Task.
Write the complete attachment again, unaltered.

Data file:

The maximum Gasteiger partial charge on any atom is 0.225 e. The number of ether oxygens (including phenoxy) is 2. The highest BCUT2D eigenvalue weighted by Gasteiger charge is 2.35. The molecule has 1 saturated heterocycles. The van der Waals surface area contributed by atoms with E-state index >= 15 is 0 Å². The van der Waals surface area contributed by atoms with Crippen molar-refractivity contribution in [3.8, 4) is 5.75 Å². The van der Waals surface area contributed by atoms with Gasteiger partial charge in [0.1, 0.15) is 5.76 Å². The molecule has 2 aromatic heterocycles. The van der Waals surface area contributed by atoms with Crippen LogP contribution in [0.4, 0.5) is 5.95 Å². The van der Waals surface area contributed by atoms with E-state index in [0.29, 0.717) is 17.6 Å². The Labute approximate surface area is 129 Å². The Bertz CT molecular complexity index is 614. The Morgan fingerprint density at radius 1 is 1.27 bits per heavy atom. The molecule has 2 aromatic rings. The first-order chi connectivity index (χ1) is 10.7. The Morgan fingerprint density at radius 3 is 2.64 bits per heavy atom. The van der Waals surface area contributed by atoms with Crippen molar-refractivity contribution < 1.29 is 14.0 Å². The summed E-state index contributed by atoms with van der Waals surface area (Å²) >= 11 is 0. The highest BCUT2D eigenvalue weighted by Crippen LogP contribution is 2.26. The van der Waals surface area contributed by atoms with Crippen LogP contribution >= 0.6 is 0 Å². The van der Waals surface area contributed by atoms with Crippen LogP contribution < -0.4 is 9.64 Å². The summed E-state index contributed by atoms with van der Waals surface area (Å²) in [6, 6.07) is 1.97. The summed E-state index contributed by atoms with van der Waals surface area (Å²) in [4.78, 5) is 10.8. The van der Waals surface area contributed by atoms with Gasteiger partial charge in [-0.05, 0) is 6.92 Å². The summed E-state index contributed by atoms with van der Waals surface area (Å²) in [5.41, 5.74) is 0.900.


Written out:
The maximum Gasteiger partial charge on any atom is 0.225 e. The number of ether oxygens (including phenoxy) is 2. The highest BCUT2D eigenvalue weighted by Gasteiger charge is 2.35. The molecule has 1 saturated heterocycles. The van der Waals surface area contributed by atoms with E-state index >= 15 is 0 Å². The van der Waals surface area contributed by atoms with Crippen molar-refractivity contribution in [3.8, 4) is 5.75 Å². The van der Waals surface area contributed by atoms with Gasteiger partial charge in [0.1, 0.15) is 5.76 Å². The molecule has 2 aromatic heterocycles. The van der Waals surface area contributed by atoms with Crippen LogP contribution in [0.4, 0.5) is 5.95 Å². The van der Waals surface area contributed by atoms with E-state index in [0.29, 0.717) is 17.6 Å². The Labute approximate surface area is 129 Å². The Bertz CT molecular complexity index is 614. The Morgan fingerprint density at radius 1 is 1.27 bits per heavy atom. The molecule has 2 aromatic rings. The first-order chi connectivity index (χ1) is 10.7. The Morgan fingerprint density at radius 3 is 2.64 bits per heavy atom. The van der Waals surface area contributed by atoms with Crippen molar-refractivity contribution < 1.29 is 14.0 Å². The summed E-state index contributed by atoms with van der Waals surface area (Å²) >= 11 is 0. The highest BCUT2D eigenvalue weighted by Crippen LogP contribution is 2.26. The van der Waals surface area contributed by atoms with Crippen LogP contribution >= 0.6 is 0 Å². The van der Waals surface area contributed by atoms with Crippen LogP contribution < -0.4 is 9.64 Å². The summed E-state index contributed by atoms with van der Waals surface area (Å²) in [6, 6.07) is 1.97. The summed E-state index contributed by atoms with van der Waals surface area (Å²) in [4.78, 5) is 10.8. The van der Waals surface area contributed by atoms with Gasteiger partial charge in [-0.05, 0) is 6.92 Å². The summed E-state index contributed by atoms with van der Waals surface area (Å²) in [5.41, 5.74) is 0.900.